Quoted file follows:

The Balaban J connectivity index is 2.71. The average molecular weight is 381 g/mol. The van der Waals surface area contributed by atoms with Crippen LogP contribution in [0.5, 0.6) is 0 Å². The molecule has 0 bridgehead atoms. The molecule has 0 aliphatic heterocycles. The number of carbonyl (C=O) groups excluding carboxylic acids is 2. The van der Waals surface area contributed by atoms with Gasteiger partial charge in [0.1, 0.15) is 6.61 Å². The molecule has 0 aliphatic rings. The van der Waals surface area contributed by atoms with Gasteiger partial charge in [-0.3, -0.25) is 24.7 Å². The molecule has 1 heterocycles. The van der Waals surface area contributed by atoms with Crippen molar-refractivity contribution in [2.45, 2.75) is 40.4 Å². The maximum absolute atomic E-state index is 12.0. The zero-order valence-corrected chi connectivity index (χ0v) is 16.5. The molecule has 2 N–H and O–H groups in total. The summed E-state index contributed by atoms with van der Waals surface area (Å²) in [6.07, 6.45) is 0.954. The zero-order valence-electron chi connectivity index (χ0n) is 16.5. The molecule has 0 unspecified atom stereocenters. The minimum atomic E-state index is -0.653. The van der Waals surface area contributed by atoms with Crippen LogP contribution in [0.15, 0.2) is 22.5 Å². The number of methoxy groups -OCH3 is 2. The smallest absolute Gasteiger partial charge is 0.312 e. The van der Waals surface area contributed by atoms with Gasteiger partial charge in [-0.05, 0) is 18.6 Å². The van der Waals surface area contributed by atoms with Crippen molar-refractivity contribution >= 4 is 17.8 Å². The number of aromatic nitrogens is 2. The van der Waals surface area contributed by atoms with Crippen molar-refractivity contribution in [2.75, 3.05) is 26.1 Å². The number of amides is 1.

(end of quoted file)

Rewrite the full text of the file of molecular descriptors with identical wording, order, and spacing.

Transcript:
The Balaban J connectivity index is 2.71. The average molecular weight is 381 g/mol. The van der Waals surface area contributed by atoms with Crippen LogP contribution in [0.5, 0.6) is 0 Å². The molecule has 0 bridgehead atoms. The molecule has 0 aliphatic heterocycles. The number of carbonyl (C=O) groups excluding carboxylic acids is 2. The van der Waals surface area contributed by atoms with Gasteiger partial charge in [0.1, 0.15) is 6.61 Å². The molecule has 0 aliphatic rings. The van der Waals surface area contributed by atoms with Gasteiger partial charge in [-0.3, -0.25) is 24.7 Å². The molecule has 1 heterocycles. The van der Waals surface area contributed by atoms with Crippen molar-refractivity contribution in [2.45, 2.75) is 40.4 Å². The maximum absolute atomic E-state index is 12.0. The zero-order valence-corrected chi connectivity index (χ0v) is 16.5. The molecule has 2 N–H and O–H groups in total. The summed E-state index contributed by atoms with van der Waals surface area (Å²) in [6.07, 6.45) is 0.954. The zero-order valence-electron chi connectivity index (χ0n) is 16.5. The molecule has 0 unspecified atom stereocenters. The minimum atomic E-state index is -0.653. The van der Waals surface area contributed by atoms with Crippen LogP contribution in [0.15, 0.2) is 22.5 Å². The number of methoxy groups -OCH3 is 2. The smallest absolute Gasteiger partial charge is 0.312 e. The van der Waals surface area contributed by atoms with Gasteiger partial charge in [-0.05, 0) is 18.6 Å². The van der Waals surface area contributed by atoms with Crippen molar-refractivity contribution >= 4 is 17.8 Å². The number of aromatic nitrogens is 2. The van der Waals surface area contributed by atoms with Crippen molar-refractivity contribution in [2.75, 3.05) is 26.1 Å². The number of amides is 1.